San Francisco Voters Support Progressive Housing Platform by Large Margin

10 11 2016

Despite everything that has happened politically on the national level, Tuesday’s election brought some important local wins for affordable housing.  Yesterday, the Housing Forward campaign released a statement on the successful passage of Proposition C and defeat of Propositions P and U, copied below:

Prop C wins with 76 percent; Props P & U Handily Rejected Despite Million Dollar Realtor Campaign

YesOnC_12x18_Sign_NoDislcaimerSan Francisco – Voters supported a progressive housing vision for the City yesterday, overwhelmingly passing Proposition C, the Housing Preservation Bond, and rejecting Propositions P & U, two dangerous anti-housing measures sponsored by the Realtors Association.  The latest election results continue to confirm that San Franciscans want sensible and inclusive measures that address the City’s housing crisis.

“I am grateful to San Francisco voters for approving this critical affordable housing and anti-eviction measure,” said Supervisor Aaron Peskin about Proposition C, which needed a two-third majority and secured 76 percent of the vote.  “They overwhelmingly affirmed the one measure on a long and complex ballot that creates more affordable housing.”

Proposition C frees voter-approved funds from the 1992 earthquake bond and authorizes their use for other critical life and safety upgrades while preserving these buildings as permanent affordable housing.  The measure had support of a unique and diverse coalition, including the Coalition of San Francisco Neighborhoods, the United Educators of San Francisco, the San Francisco Building Trades, the Sierra Club, the Tenants Union and housing developers.

No_on_P_U_12x18_Sign_NoDisclaimerPropositions P and U were funded by the California and National realtors industry with a million dollar campaign, but Proposition P was rejected by 67 percent of voters and Proposition U was firmly opposed by a 65 percent margin.  Billed as affordable housing measures, they would in fact have blocked the creation of new housing and pit middle- and low-income San Franciscans against each other for the same limited supply of housing.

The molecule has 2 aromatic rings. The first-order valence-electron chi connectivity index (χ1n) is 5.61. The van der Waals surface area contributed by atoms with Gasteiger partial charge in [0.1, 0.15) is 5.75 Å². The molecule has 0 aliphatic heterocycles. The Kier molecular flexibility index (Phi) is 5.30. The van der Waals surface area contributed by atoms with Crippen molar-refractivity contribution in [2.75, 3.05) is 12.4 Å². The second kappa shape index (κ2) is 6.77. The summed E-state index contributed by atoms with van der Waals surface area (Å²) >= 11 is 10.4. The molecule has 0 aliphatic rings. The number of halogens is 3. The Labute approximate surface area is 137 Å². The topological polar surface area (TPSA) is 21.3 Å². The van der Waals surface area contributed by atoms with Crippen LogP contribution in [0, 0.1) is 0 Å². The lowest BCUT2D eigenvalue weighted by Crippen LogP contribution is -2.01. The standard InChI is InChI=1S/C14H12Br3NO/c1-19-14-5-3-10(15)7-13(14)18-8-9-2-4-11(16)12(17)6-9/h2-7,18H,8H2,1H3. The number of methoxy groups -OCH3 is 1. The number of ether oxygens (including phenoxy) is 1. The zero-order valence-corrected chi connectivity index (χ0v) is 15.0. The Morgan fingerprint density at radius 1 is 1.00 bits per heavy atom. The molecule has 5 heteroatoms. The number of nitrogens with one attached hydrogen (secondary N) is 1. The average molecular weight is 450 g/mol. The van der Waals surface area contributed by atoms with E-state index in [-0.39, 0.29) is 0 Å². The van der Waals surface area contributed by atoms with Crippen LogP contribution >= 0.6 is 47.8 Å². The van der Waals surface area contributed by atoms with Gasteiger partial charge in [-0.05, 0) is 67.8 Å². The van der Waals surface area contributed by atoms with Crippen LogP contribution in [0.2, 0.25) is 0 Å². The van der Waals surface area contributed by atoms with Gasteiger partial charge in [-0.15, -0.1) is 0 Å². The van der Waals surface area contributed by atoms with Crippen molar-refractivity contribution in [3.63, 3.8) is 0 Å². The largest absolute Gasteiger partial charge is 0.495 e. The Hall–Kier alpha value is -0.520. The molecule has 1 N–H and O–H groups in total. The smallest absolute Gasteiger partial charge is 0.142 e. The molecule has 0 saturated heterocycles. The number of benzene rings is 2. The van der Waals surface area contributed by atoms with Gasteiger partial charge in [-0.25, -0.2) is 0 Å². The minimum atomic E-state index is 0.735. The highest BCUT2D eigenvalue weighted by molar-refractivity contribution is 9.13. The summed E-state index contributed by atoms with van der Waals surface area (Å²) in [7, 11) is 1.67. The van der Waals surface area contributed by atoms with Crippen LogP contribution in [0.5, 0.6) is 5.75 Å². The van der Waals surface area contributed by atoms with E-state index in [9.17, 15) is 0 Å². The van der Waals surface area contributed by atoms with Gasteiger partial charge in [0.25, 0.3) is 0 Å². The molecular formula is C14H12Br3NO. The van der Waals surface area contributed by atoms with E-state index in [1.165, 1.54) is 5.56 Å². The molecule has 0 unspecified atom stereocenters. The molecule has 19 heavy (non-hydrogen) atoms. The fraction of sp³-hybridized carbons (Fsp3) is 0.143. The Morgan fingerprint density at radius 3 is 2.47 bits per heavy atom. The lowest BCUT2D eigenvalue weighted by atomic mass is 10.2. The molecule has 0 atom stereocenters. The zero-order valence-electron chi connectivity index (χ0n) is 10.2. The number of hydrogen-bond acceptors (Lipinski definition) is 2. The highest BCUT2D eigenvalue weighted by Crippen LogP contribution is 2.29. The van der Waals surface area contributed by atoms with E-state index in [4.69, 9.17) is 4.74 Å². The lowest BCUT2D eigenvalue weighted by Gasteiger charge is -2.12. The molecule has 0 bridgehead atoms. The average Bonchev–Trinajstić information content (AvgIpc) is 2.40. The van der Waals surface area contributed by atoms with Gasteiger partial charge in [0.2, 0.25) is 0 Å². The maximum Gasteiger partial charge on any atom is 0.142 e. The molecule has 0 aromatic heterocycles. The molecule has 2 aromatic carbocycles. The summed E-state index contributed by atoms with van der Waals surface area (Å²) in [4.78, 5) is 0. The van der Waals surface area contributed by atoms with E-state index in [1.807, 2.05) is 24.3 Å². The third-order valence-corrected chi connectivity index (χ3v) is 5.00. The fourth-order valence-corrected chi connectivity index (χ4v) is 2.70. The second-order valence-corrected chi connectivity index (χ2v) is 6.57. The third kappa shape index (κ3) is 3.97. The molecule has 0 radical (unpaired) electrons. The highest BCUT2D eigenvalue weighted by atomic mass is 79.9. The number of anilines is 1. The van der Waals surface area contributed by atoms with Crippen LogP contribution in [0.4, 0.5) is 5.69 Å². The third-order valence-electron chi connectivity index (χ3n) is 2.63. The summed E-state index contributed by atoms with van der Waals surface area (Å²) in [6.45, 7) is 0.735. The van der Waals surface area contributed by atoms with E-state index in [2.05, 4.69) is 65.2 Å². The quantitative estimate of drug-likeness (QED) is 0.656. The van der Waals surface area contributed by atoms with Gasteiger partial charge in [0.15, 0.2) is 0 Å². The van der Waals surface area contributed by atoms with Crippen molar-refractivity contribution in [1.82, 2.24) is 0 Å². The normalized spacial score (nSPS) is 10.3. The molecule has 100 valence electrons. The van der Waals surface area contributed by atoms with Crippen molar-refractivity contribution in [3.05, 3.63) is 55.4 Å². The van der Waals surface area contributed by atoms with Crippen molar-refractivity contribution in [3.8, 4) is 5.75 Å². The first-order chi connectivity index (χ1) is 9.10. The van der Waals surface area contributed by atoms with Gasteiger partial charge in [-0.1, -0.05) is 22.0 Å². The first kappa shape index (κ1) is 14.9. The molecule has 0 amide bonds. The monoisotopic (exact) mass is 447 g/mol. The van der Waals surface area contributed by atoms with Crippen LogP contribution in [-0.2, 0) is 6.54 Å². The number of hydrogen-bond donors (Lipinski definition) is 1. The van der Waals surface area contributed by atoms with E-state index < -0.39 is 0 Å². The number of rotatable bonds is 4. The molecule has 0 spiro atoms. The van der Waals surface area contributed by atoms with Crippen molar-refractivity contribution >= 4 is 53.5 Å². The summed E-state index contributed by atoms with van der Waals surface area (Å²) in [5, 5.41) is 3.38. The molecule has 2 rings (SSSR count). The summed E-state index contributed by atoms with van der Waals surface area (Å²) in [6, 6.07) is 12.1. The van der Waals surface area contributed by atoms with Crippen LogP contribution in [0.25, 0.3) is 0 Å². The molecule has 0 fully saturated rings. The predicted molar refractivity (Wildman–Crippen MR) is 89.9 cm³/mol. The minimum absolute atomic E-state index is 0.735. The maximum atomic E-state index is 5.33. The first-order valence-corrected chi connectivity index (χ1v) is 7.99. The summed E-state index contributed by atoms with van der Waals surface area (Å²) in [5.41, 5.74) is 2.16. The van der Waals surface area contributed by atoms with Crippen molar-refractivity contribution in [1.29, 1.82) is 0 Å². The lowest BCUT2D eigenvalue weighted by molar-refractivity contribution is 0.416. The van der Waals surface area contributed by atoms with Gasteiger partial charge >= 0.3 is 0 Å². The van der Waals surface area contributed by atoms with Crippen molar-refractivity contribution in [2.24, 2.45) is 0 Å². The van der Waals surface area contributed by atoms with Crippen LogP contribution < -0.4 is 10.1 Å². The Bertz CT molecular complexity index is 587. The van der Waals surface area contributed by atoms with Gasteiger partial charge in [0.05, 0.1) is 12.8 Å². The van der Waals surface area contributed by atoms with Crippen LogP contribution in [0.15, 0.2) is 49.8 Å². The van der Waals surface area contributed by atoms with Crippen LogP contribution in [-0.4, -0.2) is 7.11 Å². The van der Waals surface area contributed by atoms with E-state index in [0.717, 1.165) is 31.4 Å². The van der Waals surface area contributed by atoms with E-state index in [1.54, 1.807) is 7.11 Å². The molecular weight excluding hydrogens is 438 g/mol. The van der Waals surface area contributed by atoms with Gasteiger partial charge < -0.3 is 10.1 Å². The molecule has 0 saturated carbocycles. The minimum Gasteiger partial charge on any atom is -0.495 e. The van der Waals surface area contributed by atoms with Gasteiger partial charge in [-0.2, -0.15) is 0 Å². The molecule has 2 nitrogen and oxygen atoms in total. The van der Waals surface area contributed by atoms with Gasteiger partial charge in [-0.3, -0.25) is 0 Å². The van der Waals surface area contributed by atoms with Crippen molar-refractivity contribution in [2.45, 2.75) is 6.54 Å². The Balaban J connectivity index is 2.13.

Proposition U was a direct attack on the City’s cutting-edge inclusionary housing policy that was just approved by voters in June. By passing Proposition C in June, by 68 percent, voters increased affordable housing requirements and created minimum levels for both low- and middle-income households.

“These results are decisive:  the resounding defeat of Propositions P and U by San Francisco voters is a clear indictment of the Realtors attempts to thwart affordable housing and further turn this city into a playground for real estate speculation,” said Peter Cohen of the Council of Community Housing Organizations.  “Voters once again showed support for inclusionary housing policy for low- and middle-income San Franciscans, and voters created a critical new funding stream that will bring new affordable units on-line.”